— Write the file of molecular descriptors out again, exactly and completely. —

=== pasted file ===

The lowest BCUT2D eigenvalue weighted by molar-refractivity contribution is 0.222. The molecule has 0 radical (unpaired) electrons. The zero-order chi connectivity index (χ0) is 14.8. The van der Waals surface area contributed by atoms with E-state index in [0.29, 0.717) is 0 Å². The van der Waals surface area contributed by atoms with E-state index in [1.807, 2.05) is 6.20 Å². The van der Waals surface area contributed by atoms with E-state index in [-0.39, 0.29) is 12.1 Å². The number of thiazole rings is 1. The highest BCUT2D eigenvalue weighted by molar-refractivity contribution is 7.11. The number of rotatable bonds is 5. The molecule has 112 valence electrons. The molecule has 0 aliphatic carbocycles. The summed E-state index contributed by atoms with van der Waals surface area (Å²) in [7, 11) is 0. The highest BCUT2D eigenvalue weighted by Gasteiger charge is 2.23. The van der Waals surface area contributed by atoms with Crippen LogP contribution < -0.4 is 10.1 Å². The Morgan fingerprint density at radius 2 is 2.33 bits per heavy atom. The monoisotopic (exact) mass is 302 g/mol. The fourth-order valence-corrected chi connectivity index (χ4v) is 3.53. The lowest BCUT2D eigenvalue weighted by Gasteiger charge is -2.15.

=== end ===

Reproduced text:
The lowest BCUT2D eigenvalue weighted by molar-refractivity contribution is 0.222. The molecule has 0 radical (unpaired) electrons. The zero-order chi connectivity index (χ0) is 14.8. The van der Waals surface area contributed by atoms with E-state index in [0.29, 0.717) is 0 Å². The van der Waals surface area contributed by atoms with E-state index in [1.807, 2.05) is 6.20 Å². The van der Waals surface area contributed by atoms with E-state index in [-0.39, 0.29) is 12.1 Å². The number of thiazole rings is 1. The highest BCUT2D eigenvalue weighted by molar-refractivity contribution is 7.11. The number of rotatable bonds is 5. The molecule has 112 valence electrons. The molecule has 0 aliphatic carbocycles. The summed E-state index contributed by atoms with van der Waals surface area (Å²) in [7, 11) is 0. The highest BCUT2D eigenvalue weighted by Gasteiger charge is 2.23. The van der Waals surface area contributed by atoms with Crippen LogP contribution < -0.4 is 10.1 Å². The Morgan fingerprint density at radius 2 is 2.33 bits per heavy atom. The monoisotopic (exact) mass is 302 g/mol. The fourth-order valence-corrected chi connectivity index (χ4v) is 3.53. The lowest BCUT2D eigenvalue weighted by Gasteiger charge is -2.15.